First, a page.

Aging mass murderers continue to live freely in Cambodia. This month Nuon Chea, "Brother No. 2" and deputy to the Khmer Rouge leader Pol Pot, finally stepped into a courtroom. Among other crimes, researchers have linked him to the Tuol Sleng torture center where more than 16,000 men, women and children went in and only seven came out alive.

Two million Cambodians died from execution, starvation and disease during the rule of Pol Pot, Nuon Chea and others from 1975 to 1979.  
 
But Nuon Chea was not on trial this month for his role in Khmer Rouge crimes. He made a brief appearance to testify in defense of another senior Khmer Rouge figure, on trial for the 1994 deaths of three foreign backpackers. He then left, a free man with a police escort, and returned home.  
 
Cambodians have grown used to the political nature of justice in their country, where government officials do not hesitate to tell judges how to decide cases and prosecutors follow orders instead of evidence.  
 
Last week the UN General Assembly adopted a resolution requesting Secretary-General Kofi Annan to "resume negotiations" with the Cambodian government on the formation of a "mixed tribunal" to try senior leaders of the Khmer Rouge. But 30 members abstained, including Canada and most members of the European Union. They were concerned about Cambodia's apparent lack of commitment.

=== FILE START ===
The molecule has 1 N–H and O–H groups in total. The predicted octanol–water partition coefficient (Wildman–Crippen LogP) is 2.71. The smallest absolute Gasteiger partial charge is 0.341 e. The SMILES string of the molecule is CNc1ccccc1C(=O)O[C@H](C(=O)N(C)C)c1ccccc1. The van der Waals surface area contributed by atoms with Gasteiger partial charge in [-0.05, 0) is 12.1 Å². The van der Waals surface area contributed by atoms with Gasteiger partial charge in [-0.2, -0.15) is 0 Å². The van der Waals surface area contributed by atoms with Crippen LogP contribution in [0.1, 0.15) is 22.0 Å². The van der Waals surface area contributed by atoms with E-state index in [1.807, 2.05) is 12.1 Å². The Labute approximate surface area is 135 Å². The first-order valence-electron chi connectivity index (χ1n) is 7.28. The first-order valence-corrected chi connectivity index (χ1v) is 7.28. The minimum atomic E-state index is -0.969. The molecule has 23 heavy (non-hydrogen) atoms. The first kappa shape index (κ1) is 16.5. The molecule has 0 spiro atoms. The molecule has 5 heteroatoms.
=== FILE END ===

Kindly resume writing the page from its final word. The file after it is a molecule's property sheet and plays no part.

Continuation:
The United Nations withdrew from negotiations in February after concluding that the government was not serious about meeting minimum international standards. It correctly took the position that a tribunal law signed in August 2001 was structurally unsound and fell short of UN criteria.  
 
The law would create a court with a majority of Cambodian judges and a minority of international judges. The law fails to allow for an independent prosecutor and omits provisions for adequate protection of witnesses. After passage of the law, the United Nations asked for "concrete signs that our minimum requirements for a fair and credible trial will be met." These were not forthcoming.  
 
But instead of supporting the United Nations in sticking to its principles the same principles that the international community demanded when creating the ad hoc tribunals for the former Yugoslavia and Rwanda supporters of last week's resolution, including Japan, France, the United States and Australia, have pressured the UN to accept an agreement without adequate safeguards.  
 
Cambodian human rights advocates have repeatedly expressed concern that an agreement for its own sake will fail to bring Khmer Rouge leaders to justice or help Cambodians learn the truth about why Pol Pot, Nuon Chea and others led their country into a dark period of tyranny.  
 
There is now a risk that the United Nations will be dragged into a process that will create a sham tribunal. A tribunal that doesn't meet international standards would be an enormous setback for the Cambodian people.  
 
It would also damage the credibility of the United Nations and lower international standards for international justice. In the future, why would countries accept the rigorous models used for the crimes in the former Yugoslavia and Rwanda when they could demand the soft "Cambodian model?"  
 
Kofi Annan has invited a Cambodian delegation to New York on Jan. 6 to prepare for negotiations. But the UN must not compromise on basic principles. Member states should refrain from exerting any further political pressure on UN officials and should instead send clear signals to the Cambodian government that it must meet the UN's terms.

Mike Jendrzecjzyk is Washington Director of Human Rights Watch's Asia Division.